Thorn in the Flesh

Today is part two of a conversation about pain from a biblical viewpoint. Today, we’re going to explore what Paul’s thorn in the flesh was not.
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Sometimes I’m amazed at how I have blindly believed things I was taught as a kid. I don’t mean any disrespect to either my parents or my past Bible class teachers, but “when I became a man, I gave up childish ways” (1 Cor 13:11, ESV).

One area where I’ve put away several “childish ways” is the Apostle Paul; much of what I was taught about Paul I can no longer accept. I was taught that Paul changed his name from Saul to Paul; not true. Saul and Paul are the same name, but Paul is the Greek version of the Hebrew name; as the Apostle to the Gentiles, Paul wisely chose to be known by his Greek, not Hebrew, name. I’ve heard that Paul wrote Hebrews . . . hmm, no he did not. The author of Hebrews was not an Apostle; he learned the Gospel from others (Heb 2:1-4), but Paul was not taught the Gospel by any man (Gal 1:12).

In my view, the most misunderstood “truth” about Paul centers upon his thorn in the flesh. I have been told that Paul’s thorn was his poor eyesight; the fact that Paul had horrible eyesight is beyond dispute (Gal 6:11). But, the reasoning I have heard goes like this: When Paul was on the Damascus Way, a bright light shone around him (Acts 22:6); that bright light blinded him (Acts 9:8-9); he had a “thorn in the flesh” (2 Cor 12:7); his thorn, therefore, was likely poor eyesight.

With all due respect to those who have taught and believed Paul’s thorn in the flesh to be poor eyesight arising from the bright light as he neared Damascus, that theory has more holes than Swiss cheese. Paul’s thorn in the flesh cannot be poor eyesight from the heavenly light for the following reasons:




One: The Lord Jesus, through Ananias, healed Saul from his blindness.

Ananias laid his hands on Saul, and “said, ‘Brother Saul, the Lord Jesus who appeared to you on the road by which you came has sent me so that you may regain your sight and be filled with the Holy Spirit.’ And immediately something like scales fell from his eyes, and he regained his sight” (Acts 9:17-18, ESV).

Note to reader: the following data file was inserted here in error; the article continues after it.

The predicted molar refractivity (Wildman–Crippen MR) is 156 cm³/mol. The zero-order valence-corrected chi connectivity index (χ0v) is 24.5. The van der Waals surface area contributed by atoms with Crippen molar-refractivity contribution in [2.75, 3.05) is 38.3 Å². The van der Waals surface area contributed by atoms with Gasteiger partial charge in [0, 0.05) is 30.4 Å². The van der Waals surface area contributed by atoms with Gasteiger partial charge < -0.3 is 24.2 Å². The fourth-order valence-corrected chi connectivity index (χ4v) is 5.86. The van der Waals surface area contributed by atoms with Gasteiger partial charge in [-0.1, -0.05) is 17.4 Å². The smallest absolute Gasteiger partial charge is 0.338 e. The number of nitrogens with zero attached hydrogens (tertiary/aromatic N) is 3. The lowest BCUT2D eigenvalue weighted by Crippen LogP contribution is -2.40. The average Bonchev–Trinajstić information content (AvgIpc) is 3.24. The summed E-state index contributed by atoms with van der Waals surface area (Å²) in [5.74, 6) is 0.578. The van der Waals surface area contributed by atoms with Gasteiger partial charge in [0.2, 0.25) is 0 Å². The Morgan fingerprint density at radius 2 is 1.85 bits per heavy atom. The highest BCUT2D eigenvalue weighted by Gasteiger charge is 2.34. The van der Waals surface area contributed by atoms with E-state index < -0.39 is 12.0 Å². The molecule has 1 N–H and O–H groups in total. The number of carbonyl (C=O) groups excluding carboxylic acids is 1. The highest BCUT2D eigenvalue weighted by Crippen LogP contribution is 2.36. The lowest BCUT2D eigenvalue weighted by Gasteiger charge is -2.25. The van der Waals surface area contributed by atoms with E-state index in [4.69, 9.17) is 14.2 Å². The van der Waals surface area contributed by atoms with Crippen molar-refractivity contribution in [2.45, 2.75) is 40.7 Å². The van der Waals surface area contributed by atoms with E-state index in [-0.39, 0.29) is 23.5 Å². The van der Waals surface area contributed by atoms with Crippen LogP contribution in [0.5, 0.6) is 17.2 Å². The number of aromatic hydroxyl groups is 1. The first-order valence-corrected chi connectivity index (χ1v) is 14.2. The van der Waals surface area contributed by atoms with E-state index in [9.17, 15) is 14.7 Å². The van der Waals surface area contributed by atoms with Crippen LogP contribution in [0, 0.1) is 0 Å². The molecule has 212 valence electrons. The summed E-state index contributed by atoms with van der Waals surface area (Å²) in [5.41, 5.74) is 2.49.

If Paul’s thorn in the flesh were poor eyesight arising from his encounter on the Damascus Way, Jesus, who healed Saul through the agency of Ananias, did not get things right. If what I have heard for years is correct, when Saul “regained his sight,” he only got part of his eyesight back. That is a position I cannot and will not hold.

Modern faith healers often “heal” people “in part.” Someone who is lame will come up on stage, be “healed,” get out of his wheelchair, struggle to walk properly, and be told that physical therapy will help. When Peter healed a lame man, “immediately [the man’s] feet and ankles were made strong. And leaping up he stood and began to walk” (Acts 3:7-8, ESV). By the way, contrary to modern faith healers, the lame man did not have faith that Peter and John could heal him (Acts 3:5).

In His earthly ministry, not a single time do I find that Jesus only partially healed someone. When the Lord raised Lazarus, Lazarus arose from the crypt alive. He didn’t need a doctor. He didn’t need a hospital. He didn’t need to go home with Mary and Martha to convalesce. Nothing of the sort. Lazarus was alive. His body was whole. If Lazarus was at death’s door after being raised by Jesus, why did the chief priests desire to kill Lazarus (Jn 12:10)? Would it not have been easier simply to pray that Lazarus’ health did not improve?

When the woman with the flow of blood touched Jesus’ garment, “immediately the flow of blood dried up, and she felt in her body that she was healed of her disease” (Mk 5:29 (ESV). No more spending her livelihood on physicians simply to grow worse. No more need of a modern gynecologist to perform a hysterectomy. Nothing of the sort. She was healed. She was whole. She was freed from her disease.

Either Paul was healed or he wasn’t. I cannot see any middle ground. Paul’s thorn in the flesh may very well have been poor eyesight, but his optical difficulties did not originate due to the bright light in which he saw the Lord.

Two: Paul’s thorn in the flesh came after his conversion experience.

Paul’s conversion likely took place about AD 34; Paul likely wrote 2 Corinthians about AD 56. Paul was caught up to the third heaven fourteen years before he wrote 2 Corinthians (12:2); therefore, the vision for which Paul needed humility (and, therefore, received the thorn in the flesh) could not have occurred before AD 42. Therefore, the vision in question could not have been poor eyesight from Paul’s conversion experience.

Paul received “a messenger of Satan” to keep him from being conceited from the surpassing greatness of the vision he saw (2 Cor 12:7). It seems very unreasonable to think that Paul received his thorn in the flesh to keep him humble before he was — whether in or out of the body — caught up to the third heaven.

Tomorrow, we’ll delve into Paul’s thorn in the flesh, think about its purpose, Paul’s begging the Lord for its removal, and how Jesus gave Paul strength in his pain. As Jesus gave Paul strength in turmoil, Jesus walked with him. He’ll walk with all of us as He has walked with me.

It’s not impossible that Paul’s thorn was poor eyesight; I do not know what it was. However, for the reasons outlined above, I do not believe his poor eyesight later in life originated on the Damascus Way.




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